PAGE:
In May, Connecticut's General Assembly passed "Erin's Law," named for Erin Merryn, a survivor of childhood sexual abuse who is now a national advocate for survivors of childhood sexual abuse. Erin's law aims to educate children on how to avoid becoming victims of child molestation. The law would implement age-appropriate education in Connecticut's schools to teach children about sexual molestation and how to avoid it. The curriculum will include such programs as "How to Tell Today," "How to Get Away" and "My Body Belongs to Me."
Education will include the difference between good and bad touching and how to find a trusted adult to report abuse. And anything that can help childhood victims is needed. Federal data shows that one in four girls and one in six boys are molested before age 18. Child victims of sexual abuse can face a lifetime of struggles. The Department of Justice has reported that up to 95 percent of female offenders were abused before the age of 12, while up to 68 percent of male offenders similarly faced physical or sexual abuse or neglect as children.
Currently 14 states have passed Erin's Law; 23 states have similar legislation in the works. Connecticut would be the 15 th if Governor Malloy signs the bill into law as expected.
Connecticut and 36 other states already have Megan's Law, which forces sex offenders to register to a database made available to the public online and also prevents many registered sex offenders from living in certain neighborhoods and near schools.
Civil lawsuits may help
Survivors of childhood sexual abuse are generally most concerned with preventing other children from suffering the same abuse as they experienced. That is why reporting sexual abuse, while extremely difficult, is also an important step, as offenders usually victimize more than one child. In a civil case, the burden of proof to find a defendant guilty is a "preponderance of the evidence." In a criminal case, on the other hand, the prosecution must prove guilt beyond a reasonable doubt. Because of this, some victims can find justice in a civil case even if a criminal case was unsuccessful.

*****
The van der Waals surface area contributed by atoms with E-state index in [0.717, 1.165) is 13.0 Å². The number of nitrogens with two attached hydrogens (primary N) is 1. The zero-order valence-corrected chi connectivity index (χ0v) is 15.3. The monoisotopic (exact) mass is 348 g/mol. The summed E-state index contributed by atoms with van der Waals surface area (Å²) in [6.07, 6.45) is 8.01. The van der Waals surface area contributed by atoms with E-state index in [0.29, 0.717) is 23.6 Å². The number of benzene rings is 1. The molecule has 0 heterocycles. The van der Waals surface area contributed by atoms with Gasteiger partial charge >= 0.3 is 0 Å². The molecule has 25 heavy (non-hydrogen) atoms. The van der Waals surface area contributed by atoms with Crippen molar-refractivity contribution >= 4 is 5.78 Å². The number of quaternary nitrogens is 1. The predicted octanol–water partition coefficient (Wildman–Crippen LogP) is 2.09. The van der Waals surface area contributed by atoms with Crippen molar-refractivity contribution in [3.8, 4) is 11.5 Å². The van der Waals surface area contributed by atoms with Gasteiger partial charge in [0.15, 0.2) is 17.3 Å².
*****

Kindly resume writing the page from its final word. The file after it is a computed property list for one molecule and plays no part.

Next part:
A victim of sexual abuse may also be able to obtain money damages in a civil suit for help with medical and therapeutic expenses, in addition to recovery for the difficulty many victims have in moving on with their lives. A civil suit can also provide a victim with a sense of closure and empowerment. Most importantly, a civil suit can bring to light the actions of the abuser and make it less likely other children will become victims themselves.
In 2002, Connecticut passed a law that made the statute of limitations for bringing personal injury claims for sexual assault and sexual exploitation of a minor to 30 years after the minor reaches adulthood. Essentially, in Connecticut a victim of childhood sexual abuse has until age 48 to bring a claim against his or her abuser.
Survivors of childhood sexual abuse ready to bring a claim against an abuser should contact an experienced personal injury attorney familiar with sexual abuse claims to discuss legal options and next steps.